I’d like this simplifying action to be systematic, in every field. (…)
b. Fiscal stability
The clarity and coherence I was talking about are particularly valid for fiscal matters. In this field, we need stability and transparency. And the actions carried out – state reform, local authority reform and in particular this “impossible” reform of the regions that we’re currently carrying out, and reform of our health system – illustrate our determination to reduce public spending and therefore reduce deficits and taxes in a credible way. We won’t stray from this course! (…)
c. Continuation of the reforms
This determination is valid for fiscal matters, as it is for all the reforms we’re undertaking. Those reforms are expected. They’ll enable us to make our economy more flexible, more responsive. (…)
d. France’s attractiveness
Our economic policy also means restoring France’s attractiveness. It means, of course, promoting the tourism sector, which is essential for our economy and for which the Minister of Foreign Affairs and International Development, Laurent Fabius, is playing a fully active role. (…) It’s up to us all to promote France, to reiterate its strengths too, and not just the difficulties. (…)
e. But nothing is possible without an initiative for growth at European level.
(…) Investment has fallen sharply in Europe since the crisis. So the European Commission must commit to public and private investment. The €300 billion over three years announced by Jean-Claude Juncker on 15 July must be clarified.
Secondly, the euro is overvalued. This is bad for a number of your businesses. It’s bad for growth. I said this at the beginning of April, but I’m saying it again. The European Central Bank made a positive move at the beginning of June. Given the weak economic recovery, given the high level of the euro, given the risk of deflation in certain Euro Area countries, the ECB took action to support growth. The euro has depreciated by 6% since April compared to the dollar, with no direct market intervention. But we have to go further, faster, particularly because inflation is too weak. I have every confidence in the ECB in fulfilling its mandate of inflation close to 2% by using every means at its disposal. But time is short!
There must be a reduction of public deficits in Europe and particularly in France, I’m not disputing that. We’ve been living above our means for 40 years. And since 2008, our deficit has been above 4%. As for our level of public spending, it corresponds to 57% of the wealth we produce. Yet the pace of this reduction must be tailored to the current economic situation. It is exceptional, so it has to give rise to exceptional responses. The aim isn’t to dodge our responsibility by asking for the rules to be changed, letting the deficits get out of hand, exempting ourselves from carrying out the necessary reforms, or even pointing the finger at Germany. The aim is to look at things as they are: today, weak inflation, an absence of growth, when the crisis has been hitting for six years – those are exceptional circumstances. They must be taken on board. Making new savings to compensate for the effect of excessively low inflation and growth which still falls short would mean creating austerity, applying the brakes for all the countries of the EU. It would, in the end, mean jeopardizing the European project, a project which isn’t only a great market, but also a great venture.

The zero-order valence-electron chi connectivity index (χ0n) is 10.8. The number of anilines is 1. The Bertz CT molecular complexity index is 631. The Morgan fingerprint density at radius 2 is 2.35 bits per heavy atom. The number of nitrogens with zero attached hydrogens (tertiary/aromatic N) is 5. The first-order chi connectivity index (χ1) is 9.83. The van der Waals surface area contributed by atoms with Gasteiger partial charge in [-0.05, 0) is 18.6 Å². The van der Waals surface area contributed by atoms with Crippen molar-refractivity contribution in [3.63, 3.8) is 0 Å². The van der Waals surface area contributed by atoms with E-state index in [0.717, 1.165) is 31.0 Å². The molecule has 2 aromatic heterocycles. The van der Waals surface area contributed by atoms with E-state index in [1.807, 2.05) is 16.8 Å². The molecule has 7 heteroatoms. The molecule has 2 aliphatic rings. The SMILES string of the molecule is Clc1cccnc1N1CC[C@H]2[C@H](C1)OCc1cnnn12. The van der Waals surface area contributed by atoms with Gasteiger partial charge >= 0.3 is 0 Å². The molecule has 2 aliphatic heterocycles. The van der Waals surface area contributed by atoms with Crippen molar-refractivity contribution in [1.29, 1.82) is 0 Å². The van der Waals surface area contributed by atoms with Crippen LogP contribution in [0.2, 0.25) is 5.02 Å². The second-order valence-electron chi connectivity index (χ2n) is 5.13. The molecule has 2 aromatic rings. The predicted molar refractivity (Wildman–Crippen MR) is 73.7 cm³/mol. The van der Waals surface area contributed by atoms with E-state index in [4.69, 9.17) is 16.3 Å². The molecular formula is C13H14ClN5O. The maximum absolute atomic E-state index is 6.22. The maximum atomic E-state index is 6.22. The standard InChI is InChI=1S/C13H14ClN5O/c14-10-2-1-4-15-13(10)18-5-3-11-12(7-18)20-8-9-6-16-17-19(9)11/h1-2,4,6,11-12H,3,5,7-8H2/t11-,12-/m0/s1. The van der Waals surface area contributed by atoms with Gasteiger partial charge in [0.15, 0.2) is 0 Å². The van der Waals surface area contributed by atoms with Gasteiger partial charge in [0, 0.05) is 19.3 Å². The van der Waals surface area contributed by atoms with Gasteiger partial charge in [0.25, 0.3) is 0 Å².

III. What France expects of its entrepreneurs and its businesses.
a. Businesses must commit to jobs
Ladies and gentlemen,
This government is acting for businesses. The nation has agreed to make a significant effort. The French, who are also taxpayers, expect in return that business leaders and their representatives act responsibly. This expectation is legitimate. (…)
And the authorities, like our compatriots, will be particularly mindful. The French people wouldn’t tolerate – and they’d be right – dividends paid or top salaries skyrocketing. (…)
b. France needs committed employers
(…) You said so yourself, Mr Chairman. I quote you: France, and therefore its businesses, its trade unions, its employees, must “stop complaining and waiting, [but] move, take control, react”.
That’s the way we expect everyone to be thinking, to put France back on its feet. We must act responsibly, patriotically and with confidence in the future. (…)
France has so many assets. So many competitive advantages! It’s up to us, up to you to seize them to make our country succeed!